We have already seen tangible evidence of how disturbances in the global environment affect human health. In Central America, and other warm parts of the world, epidemics of chronic kidney disease (CKD) are reported in young males working in the sugarcane fields in a hot climate [8]. As physical work in heat appears to cause the disease, the problem is expected to increase with warmer temperatures. In Brazil, more than 7% of all hospitalisations for kidney disease are caused by high temperatures [9]. Even assuming the most favourable scenario, climate change will increase the risk of cardiovascular disease (CVD) [10]. When the temperature rises above > 29 °C, the risk of dying from CVD increases and heat waves increase the risk for CVD through a combination of dehydration, inflammation, disturbed salt balance, rapid pulse, increased oxygen consumption and impaired vascular reactivity [11]. Many Nepalese guest workers aged 25-35 years died of CVD while working in hot conditions to prepare for the Soccer World Cup in Qatar [12] – some of them returned home with CKD [13].

Since the infamous fog in the Meuse Valley in Belgium in 1930 and smog in London in 1952, it has been evident that air pollution causes disease and death. Epidemiological studies have shown connections between air pollution and a risk of life-style diseases such as CKD [14], obesity, type-2 diabetes [15] and CVD [16]. Air pollution is also associated with accelerated cognitive decline and increased risk of Alzheimer's disease [17]. Women exposed to air pollution are twice as likely to develop dementia [18], and 17-20% of all cases of CKD in low- and middle-income countries is linked to air pollution [19]. The connection between lack of clean water and increased morbidity has been evident for hundreds of years [20]. Lack of clean water and global warming cause chronic dehydration, which may increase the risk of type-2 diabetes [21] and obesity [22]. The association between heat and obesity may in part be explained by activation of the fructose and vasopressin systems [23]. Global warming also has other negative effects on our health, such as a more sedentary lifestyle, an increased intake of high-calorie drinks and impaired mitochondrial function with increased oxidative stress – established risk factors for lifestyle diseases [24].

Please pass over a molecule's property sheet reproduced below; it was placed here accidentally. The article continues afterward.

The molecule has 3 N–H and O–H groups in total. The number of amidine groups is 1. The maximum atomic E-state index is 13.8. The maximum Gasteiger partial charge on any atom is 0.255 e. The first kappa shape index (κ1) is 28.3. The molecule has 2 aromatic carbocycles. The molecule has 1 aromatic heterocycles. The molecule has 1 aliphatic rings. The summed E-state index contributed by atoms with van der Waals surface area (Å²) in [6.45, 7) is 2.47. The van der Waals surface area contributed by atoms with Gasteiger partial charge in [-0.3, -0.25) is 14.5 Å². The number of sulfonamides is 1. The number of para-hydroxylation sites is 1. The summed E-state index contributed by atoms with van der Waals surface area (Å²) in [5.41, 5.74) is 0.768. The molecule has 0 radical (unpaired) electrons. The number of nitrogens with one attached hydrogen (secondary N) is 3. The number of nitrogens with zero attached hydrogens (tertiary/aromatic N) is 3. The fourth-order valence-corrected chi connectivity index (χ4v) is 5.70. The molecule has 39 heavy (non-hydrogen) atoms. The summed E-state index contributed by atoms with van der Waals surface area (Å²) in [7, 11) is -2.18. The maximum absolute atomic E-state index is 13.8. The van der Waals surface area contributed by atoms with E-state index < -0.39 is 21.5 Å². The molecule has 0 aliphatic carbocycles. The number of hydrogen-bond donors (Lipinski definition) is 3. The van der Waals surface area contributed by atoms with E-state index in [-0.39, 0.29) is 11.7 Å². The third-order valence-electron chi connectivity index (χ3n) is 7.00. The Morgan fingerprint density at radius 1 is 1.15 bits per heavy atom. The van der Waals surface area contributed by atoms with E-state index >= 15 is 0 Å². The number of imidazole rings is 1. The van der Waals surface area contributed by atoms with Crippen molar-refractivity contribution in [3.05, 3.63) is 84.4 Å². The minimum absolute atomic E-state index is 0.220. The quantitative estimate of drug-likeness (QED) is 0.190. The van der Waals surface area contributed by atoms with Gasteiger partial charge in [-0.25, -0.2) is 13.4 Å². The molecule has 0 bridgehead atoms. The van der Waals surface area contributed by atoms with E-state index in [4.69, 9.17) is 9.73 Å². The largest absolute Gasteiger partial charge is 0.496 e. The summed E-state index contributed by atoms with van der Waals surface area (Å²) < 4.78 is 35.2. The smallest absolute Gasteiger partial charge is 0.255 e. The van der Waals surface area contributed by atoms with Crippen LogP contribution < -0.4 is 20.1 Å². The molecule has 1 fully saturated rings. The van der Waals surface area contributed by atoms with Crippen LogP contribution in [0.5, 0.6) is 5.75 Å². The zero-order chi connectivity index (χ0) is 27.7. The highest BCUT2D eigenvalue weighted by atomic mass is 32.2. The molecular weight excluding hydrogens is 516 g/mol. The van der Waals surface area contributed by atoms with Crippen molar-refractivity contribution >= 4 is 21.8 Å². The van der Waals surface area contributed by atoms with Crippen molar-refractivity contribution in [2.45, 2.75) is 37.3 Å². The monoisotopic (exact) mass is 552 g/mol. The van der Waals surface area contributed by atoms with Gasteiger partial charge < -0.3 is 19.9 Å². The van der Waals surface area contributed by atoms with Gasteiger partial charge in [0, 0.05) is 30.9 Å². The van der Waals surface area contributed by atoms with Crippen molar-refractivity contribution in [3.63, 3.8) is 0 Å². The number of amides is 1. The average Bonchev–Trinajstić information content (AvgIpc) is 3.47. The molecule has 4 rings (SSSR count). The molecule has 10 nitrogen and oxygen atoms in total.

Due to the current serious environmental situation, humans are challenged more than never before and we must urgently find new and innovative solutions. The enormous diversity of about 8.7 million species is one of the most striking aspects of life on our planet. Since animal life arose about 650 million years ago, animals have survived or not based on whether their adaptations to environmental change and the previous five mass extinctions have been effective. Species that failed to adapt to changed circumstances became extinct. Because humans overexploited and destroyed ecosystems over the past century, it will take millions of years for the planet to recover from this loss of biodiversity [25]. This will have a catastrophic effect because the concept of biodiversity does not only include the number of existing species on the planet but also the sum of the unique evolutionary development that occurred over millions of years for each species [25].